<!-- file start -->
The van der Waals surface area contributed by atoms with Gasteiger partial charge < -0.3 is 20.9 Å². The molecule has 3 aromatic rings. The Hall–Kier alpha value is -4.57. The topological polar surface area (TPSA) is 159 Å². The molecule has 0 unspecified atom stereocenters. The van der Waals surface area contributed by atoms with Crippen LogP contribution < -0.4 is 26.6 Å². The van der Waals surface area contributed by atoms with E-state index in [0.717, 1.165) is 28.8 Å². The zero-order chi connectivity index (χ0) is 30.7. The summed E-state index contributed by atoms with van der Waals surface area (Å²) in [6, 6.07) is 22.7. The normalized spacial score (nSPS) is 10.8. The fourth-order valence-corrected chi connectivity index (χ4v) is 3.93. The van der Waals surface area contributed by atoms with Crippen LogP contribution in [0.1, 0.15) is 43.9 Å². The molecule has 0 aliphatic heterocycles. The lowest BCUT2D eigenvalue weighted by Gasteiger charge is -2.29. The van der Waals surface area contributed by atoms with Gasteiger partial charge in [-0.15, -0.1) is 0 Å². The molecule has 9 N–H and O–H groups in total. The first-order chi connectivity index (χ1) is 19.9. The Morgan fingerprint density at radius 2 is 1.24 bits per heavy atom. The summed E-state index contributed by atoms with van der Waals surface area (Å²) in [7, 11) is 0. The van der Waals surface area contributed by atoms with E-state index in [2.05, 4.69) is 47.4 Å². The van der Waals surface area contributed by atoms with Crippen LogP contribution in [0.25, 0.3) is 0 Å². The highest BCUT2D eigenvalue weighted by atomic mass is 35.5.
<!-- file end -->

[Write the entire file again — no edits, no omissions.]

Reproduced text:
The van der Waals surface area contributed by atoms with Gasteiger partial charge < -0.3 is 20.9 Å². The molecule has 3 aromatic rings. The Hall–Kier alpha value is -4.57. The topological polar surface area (TPSA) is 159 Å². The molecule has 0 unspecified atom stereocenters. The van der Waals surface area contributed by atoms with Crippen LogP contribution < -0.4 is 26.6 Å². The van der Waals surface area contributed by atoms with E-state index in [0.717, 1.165) is 28.8 Å². The zero-order chi connectivity index (χ0) is 30.7. The summed E-state index contributed by atoms with van der Waals surface area (Å²) in [6, 6.07) is 22.7. The normalized spacial score (nSPS) is 10.8. The fourth-order valence-corrected chi connectivity index (χ4v) is 3.93. The van der Waals surface area contributed by atoms with Crippen LogP contribution in [0.1, 0.15) is 43.9 Å². The molecule has 0 aliphatic heterocycles. The lowest BCUT2D eigenvalue weighted by Gasteiger charge is -2.29. The van der Waals surface area contributed by atoms with Gasteiger partial charge in [-0.15, -0.1) is 0 Å². The molecule has 9 N–H and O–H groups in total. The first-order chi connectivity index (χ1) is 19.9. The Morgan fingerprint density at radius 2 is 1.24 bits per heavy atom. The summed E-state index contributed by atoms with van der Waals surface area (Å²) in [7, 11) is 0. The van der Waals surface area contributed by atoms with E-state index in [2.05, 4.69) is 47.4 Å². The van der Waals surface area contributed by atoms with Crippen LogP contribution in [0.25, 0.3) is 0 Å². The highest BCUT2D eigenvalue weighted by atomic mass is 35.5.